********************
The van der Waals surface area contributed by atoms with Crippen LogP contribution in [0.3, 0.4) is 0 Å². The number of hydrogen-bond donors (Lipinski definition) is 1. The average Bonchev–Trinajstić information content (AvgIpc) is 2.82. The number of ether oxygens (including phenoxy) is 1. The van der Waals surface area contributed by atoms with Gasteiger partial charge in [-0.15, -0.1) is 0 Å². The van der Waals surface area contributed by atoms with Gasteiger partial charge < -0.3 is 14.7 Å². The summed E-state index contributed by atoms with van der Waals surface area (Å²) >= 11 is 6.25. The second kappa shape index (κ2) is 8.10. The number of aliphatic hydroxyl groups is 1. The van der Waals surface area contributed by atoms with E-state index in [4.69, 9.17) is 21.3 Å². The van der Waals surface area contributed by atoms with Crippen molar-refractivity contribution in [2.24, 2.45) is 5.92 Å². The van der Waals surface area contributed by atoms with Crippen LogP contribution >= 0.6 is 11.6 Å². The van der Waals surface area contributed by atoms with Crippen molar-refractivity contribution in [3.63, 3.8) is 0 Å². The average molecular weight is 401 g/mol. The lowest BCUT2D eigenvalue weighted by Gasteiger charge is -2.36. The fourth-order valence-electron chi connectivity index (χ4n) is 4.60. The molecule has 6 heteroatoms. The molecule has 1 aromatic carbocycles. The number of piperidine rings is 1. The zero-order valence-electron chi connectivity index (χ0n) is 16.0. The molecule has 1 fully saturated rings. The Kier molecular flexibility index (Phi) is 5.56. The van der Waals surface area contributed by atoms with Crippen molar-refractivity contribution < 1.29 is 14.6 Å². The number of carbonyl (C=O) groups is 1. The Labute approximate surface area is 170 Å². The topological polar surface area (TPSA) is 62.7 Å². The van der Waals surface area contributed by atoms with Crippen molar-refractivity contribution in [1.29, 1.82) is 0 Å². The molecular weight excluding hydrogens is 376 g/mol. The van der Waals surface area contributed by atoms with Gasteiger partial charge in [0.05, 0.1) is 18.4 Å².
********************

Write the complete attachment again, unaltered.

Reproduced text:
The van der Waals surface area contributed by atoms with Crippen LogP contribution in [0.3, 0.4) is 0 Å². The number of hydrogen-bond donors (Lipinski definition) is 1. The average Bonchev–Trinajstić information content (AvgIpc) is 2.82. The number of ether oxygens (including phenoxy) is 1. The van der Waals surface area contributed by atoms with Gasteiger partial charge in [-0.15, -0.1) is 0 Å². The van der Waals surface area contributed by atoms with Gasteiger partial charge < -0.3 is 14.7 Å². The summed E-state index contributed by atoms with van der Waals surface area (Å²) >= 11 is 6.25. The second kappa shape index (κ2) is 8.10. The number of aliphatic hydroxyl groups is 1. The van der Waals surface area contributed by atoms with E-state index in [4.69, 9.17) is 21.3 Å². The van der Waals surface area contributed by atoms with Crippen molar-refractivity contribution in [2.24, 2.45) is 5.92 Å². The van der Waals surface area contributed by atoms with Crippen LogP contribution >= 0.6 is 11.6 Å². The van der Waals surface area contributed by atoms with Crippen molar-refractivity contribution in [3.63, 3.8) is 0 Å². The average molecular weight is 401 g/mol. The lowest BCUT2D eigenvalue weighted by Gasteiger charge is -2.36. The fourth-order valence-electron chi connectivity index (χ4n) is 4.60. The molecule has 6 heteroatoms. The molecule has 1 aromatic carbocycles. The number of piperidine rings is 1. The zero-order valence-electron chi connectivity index (χ0n) is 16.0. The molecule has 1 fully saturated rings. The Kier molecular flexibility index (Phi) is 5.56. The van der Waals surface area contributed by atoms with Crippen molar-refractivity contribution < 1.29 is 14.6 Å². The number of carbonyl (C=O) groups is 1. The Labute approximate surface area is 170 Å². The topological polar surface area (TPSA) is 62.7 Å². The van der Waals surface area contributed by atoms with Crippen molar-refractivity contribution in [1.29, 1.82) is 0 Å². The molecular weight excluding hydrogens is 376 g/mol. The van der Waals surface area contributed by atoms with Gasteiger partial charge in [0.05, 0.1) is 18.4 Å².